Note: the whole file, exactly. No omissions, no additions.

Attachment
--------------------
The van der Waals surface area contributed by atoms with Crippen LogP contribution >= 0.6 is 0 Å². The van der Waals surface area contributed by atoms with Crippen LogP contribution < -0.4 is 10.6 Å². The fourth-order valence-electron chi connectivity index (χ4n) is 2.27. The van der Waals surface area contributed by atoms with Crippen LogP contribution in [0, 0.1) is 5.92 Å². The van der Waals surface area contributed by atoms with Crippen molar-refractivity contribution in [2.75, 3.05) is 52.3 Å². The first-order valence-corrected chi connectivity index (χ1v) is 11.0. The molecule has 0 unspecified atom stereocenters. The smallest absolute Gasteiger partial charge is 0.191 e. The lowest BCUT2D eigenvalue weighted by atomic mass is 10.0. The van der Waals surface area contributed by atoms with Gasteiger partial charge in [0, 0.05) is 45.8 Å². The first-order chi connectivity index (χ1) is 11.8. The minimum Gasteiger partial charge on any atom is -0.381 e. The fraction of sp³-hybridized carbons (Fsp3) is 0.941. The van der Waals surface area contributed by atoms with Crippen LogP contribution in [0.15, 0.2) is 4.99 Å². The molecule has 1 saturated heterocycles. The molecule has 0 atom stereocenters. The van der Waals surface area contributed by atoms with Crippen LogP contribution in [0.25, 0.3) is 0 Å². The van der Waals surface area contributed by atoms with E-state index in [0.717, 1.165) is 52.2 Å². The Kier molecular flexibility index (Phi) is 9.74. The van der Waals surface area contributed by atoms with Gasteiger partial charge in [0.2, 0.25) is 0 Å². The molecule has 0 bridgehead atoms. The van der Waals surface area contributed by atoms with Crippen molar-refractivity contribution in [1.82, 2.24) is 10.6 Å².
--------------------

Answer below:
The van der Waals surface area contributed by atoms with Crippen LogP contribution >= 0.6 is 0 Å². The van der Waals surface area contributed by atoms with Crippen LogP contribution < -0.4 is 10.6 Å². The fourth-order valence-electron chi connectivity index (χ4n) is 2.27. The van der Waals surface area contributed by atoms with Crippen LogP contribution in [0, 0.1) is 5.92 Å². The van der Waals surface area contributed by atoms with Crippen molar-refractivity contribution in [2.75, 3.05) is 52.3 Å². The first-order valence-corrected chi connectivity index (χ1v) is 11.0. The molecule has 0 unspecified atom stereocenters. The smallest absolute Gasteiger partial charge is 0.191 e. The lowest BCUT2D eigenvalue weighted by atomic mass is 10.0. The van der Waals surface area contributed by atoms with Gasteiger partial charge in [0, 0.05) is 45.8 Å². The first-order chi connectivity index (χ1) is 11.8. The minimum Gasteiger partial charge on any atom is -0.381 e. The fraction of sp³-hybridized carbons (Fsp3) is 0.941. The van der Waals surface area contributed by atoms with Crippen LogP contribution in [0.15, 0.2) is 4.99 Å². The molecule has 1 saturated heterocycles. The molecule has 0 atom stereocenters. The van der Waals surface area contributed by atoms with Crippen LogP contribution in [0.25, 0.3) is 0 Å². The van der Waals surface area contributed by atoms with E-state index in [0.717, 1.165) is 52.2 Å². The Kier molecular flexibility index (Phi) is 9.74. The van der Waals surface area contributed by atoms with Gasteiger partial charge in [0.2, 0.25) is 0 Å². The molecule has 0 bridgehead atoms. The van der Waals surface area contributed by atoms with Crippen molar-refractivity contribution in [1.82, 2.24) is 10.6 Å².